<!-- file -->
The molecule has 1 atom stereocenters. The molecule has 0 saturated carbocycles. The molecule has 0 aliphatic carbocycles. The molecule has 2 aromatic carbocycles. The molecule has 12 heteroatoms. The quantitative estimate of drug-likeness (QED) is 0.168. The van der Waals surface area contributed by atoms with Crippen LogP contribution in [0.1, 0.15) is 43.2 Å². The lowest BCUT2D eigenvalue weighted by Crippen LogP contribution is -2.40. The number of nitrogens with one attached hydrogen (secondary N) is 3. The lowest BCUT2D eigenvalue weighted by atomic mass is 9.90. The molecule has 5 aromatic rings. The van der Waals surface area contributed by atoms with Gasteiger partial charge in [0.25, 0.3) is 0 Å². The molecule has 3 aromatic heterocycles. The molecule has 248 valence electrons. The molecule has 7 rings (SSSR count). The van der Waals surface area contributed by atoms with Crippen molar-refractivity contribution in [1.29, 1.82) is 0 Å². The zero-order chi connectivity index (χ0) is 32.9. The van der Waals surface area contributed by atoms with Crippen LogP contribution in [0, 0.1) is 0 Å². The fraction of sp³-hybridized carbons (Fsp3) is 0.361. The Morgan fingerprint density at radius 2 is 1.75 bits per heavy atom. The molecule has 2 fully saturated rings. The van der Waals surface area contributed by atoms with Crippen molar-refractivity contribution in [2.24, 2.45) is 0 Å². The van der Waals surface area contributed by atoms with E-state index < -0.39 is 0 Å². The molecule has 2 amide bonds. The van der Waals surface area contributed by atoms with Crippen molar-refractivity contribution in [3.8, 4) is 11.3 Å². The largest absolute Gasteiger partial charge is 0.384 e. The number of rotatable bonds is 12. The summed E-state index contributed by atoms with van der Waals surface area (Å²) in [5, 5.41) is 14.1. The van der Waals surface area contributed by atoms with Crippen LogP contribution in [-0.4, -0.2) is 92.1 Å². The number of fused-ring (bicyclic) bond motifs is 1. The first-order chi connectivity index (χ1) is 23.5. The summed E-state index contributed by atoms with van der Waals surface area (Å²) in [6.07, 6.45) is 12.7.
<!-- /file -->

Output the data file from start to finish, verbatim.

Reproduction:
The molecule has 1 atom stereocenters. The molecule has 0 saturated carbocycles. The molecule has 0 aliphatic carbocycles. The molecule has 2 aromatic carbocycles. The molecule has 12 heteroatoms. The quantitative estimate of drug-likeness (QED) is 0.168. The van der Waals surface area contributed by atoms with Crippen LogP contribution in [0.1, 0.15) is 43.2 Å². The lowest BCUT2D eigenvalue weighted by Crippen LogP contribution is -2.40. The number of nitrogens with one attached hydrogen (secondary N) is 3. The lowest BCUT2D eigenvalue weighted by atomic mass is 9.90. The molecule has 5 aromatic rings. The van der Waals surface area contributed by atoms with Gasteiger partial charge in [0.25, 0.3) is 0 Å². The molecule has 3 aromatic heterocycles. The molecule has 248 valence electrons. The molecule has 7 rings (SSSR count). The van der Waals surface area contributed by atoms with Crippen molar-refractivity contribution in [1.29, 1.82) is 0 Å². The zero-order chi connectivity index (χ0) is 32.9. The van der Waals surface area contributed by atoms with Crippen LogP contribution in [0, 0.1) is 0 Å². The fraction of sp³-hybridized carbons (Fsp3) is 0.361. The Morgan fingerprint density at radius 2 is 1.75 bits per heavy atom. The molecule has 2 fully saturated rings. The van der Waals surface area contributed by atoms with Crippen molar-refractivity contribution in [2.24, 2.45) is 0 Å². The van der Waals surface area contributed by atoms with E-state index < -0.39 is 0 Å². The molecule has 2 amide bonds. The van der Waals surface area contributed by atoms with Crippen molar-refractivity contribution in [3.8, 4) is 11.3 Å². The largest absolute Gasteiger partial charge is 0.384 e. The number of rotatable bonds is 12. The summed E-state index contributed by atoms with van der Waals surface area (Å²) in [5, 5.41) is 14.1. The van der Waals surface area contributed by atoms with Crippen LogP contribution in [-0.4, -0.2) is 92.1 Å². The number of fused-ring (bicyclic) bond motifs is 1. The first-order chi connectivity index (χ1) is 23.5. The summed E-state index contributed by atoms with van der Waals surface area (Å²) in [6.07, 6.45) is 12.7.